In an earlier posting today I mentioned a separate fuel injection setup for the Cirrus that was revealed to us by a former TCM engineer. This individual was contacted when we learned of the overheated cylinders in N142CD. I spoke with him on the phone today for a clarification of what I thought had been said, and he made clear to me that this setup procedure is known to Cirrus and that they use it. This was not quite the same as what I heard 48 hours ago but I admit that something may have been lost in the
note taking. I now seriously doubt that the problems in this engine were caused by an incorrect fuel injection setup.
Compounding this doubt is that I queried him about the altitude compensation system in the fuel injection pump. We felt it was not working properly, if at all, on the flight out. Specifically, I asked why we got 17 gph fuel flow on takeoff from an airport at 6000 feet msl. His calculations revealed that the system should have automatically reduced full throttle fuel flow to 15 gph at that altitude. So if anything, the setup was too rich and not too lean.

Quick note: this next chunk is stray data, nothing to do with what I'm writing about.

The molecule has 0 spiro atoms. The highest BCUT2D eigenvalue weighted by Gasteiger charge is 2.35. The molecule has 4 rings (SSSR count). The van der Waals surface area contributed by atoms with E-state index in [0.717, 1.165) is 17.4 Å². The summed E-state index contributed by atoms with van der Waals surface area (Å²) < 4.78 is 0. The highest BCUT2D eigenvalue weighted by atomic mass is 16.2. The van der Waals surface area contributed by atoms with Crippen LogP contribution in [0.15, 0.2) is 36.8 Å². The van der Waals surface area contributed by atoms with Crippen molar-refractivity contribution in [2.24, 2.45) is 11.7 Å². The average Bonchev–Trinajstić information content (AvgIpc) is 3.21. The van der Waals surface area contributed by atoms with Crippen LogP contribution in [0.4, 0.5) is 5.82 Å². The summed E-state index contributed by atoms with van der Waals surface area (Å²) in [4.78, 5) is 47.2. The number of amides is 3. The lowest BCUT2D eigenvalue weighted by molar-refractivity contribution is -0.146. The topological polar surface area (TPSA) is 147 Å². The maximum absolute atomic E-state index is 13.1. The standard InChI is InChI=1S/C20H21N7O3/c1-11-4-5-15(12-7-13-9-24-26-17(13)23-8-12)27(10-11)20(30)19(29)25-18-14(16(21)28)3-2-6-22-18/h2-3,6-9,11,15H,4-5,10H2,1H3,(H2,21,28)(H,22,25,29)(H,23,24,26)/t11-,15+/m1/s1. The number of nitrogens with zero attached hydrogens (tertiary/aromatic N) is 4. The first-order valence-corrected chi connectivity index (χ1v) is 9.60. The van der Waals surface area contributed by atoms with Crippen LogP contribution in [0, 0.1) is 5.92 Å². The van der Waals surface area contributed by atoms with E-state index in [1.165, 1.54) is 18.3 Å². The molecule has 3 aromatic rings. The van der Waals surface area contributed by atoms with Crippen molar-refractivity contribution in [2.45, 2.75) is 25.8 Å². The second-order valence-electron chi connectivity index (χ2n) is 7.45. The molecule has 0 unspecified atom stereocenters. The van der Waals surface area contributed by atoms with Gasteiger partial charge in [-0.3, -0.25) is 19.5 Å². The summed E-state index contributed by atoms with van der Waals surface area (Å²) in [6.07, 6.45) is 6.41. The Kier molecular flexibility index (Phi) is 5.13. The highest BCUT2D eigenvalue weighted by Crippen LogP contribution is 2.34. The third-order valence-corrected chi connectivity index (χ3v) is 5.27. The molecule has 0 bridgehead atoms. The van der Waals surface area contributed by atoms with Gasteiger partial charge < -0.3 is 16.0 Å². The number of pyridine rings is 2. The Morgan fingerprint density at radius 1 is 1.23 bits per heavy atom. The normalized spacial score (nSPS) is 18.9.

What was the cause of the problem? It certainly was not caused by anything that occurred on our 12 hour flight from Duluth to Hayward. Other than that, your guess is as good as mine.
What matters most is that Cirrus did the right thing by insisting that the engine be replaced. It will be installed by a Cirrus tech and initially flown by a Cirrus pilot before being released to Rob Leach for the ferry (after compression check, oil change, filter inspection, etc.) I was impressed by our factory tour, by the flight to Hayward and by the eventual success of Cirrus in demanding a new engine. Although the Grumman Tiger has been my choice for 22 years, I think all of you folks have a winner in this airplane and in its manufacturer.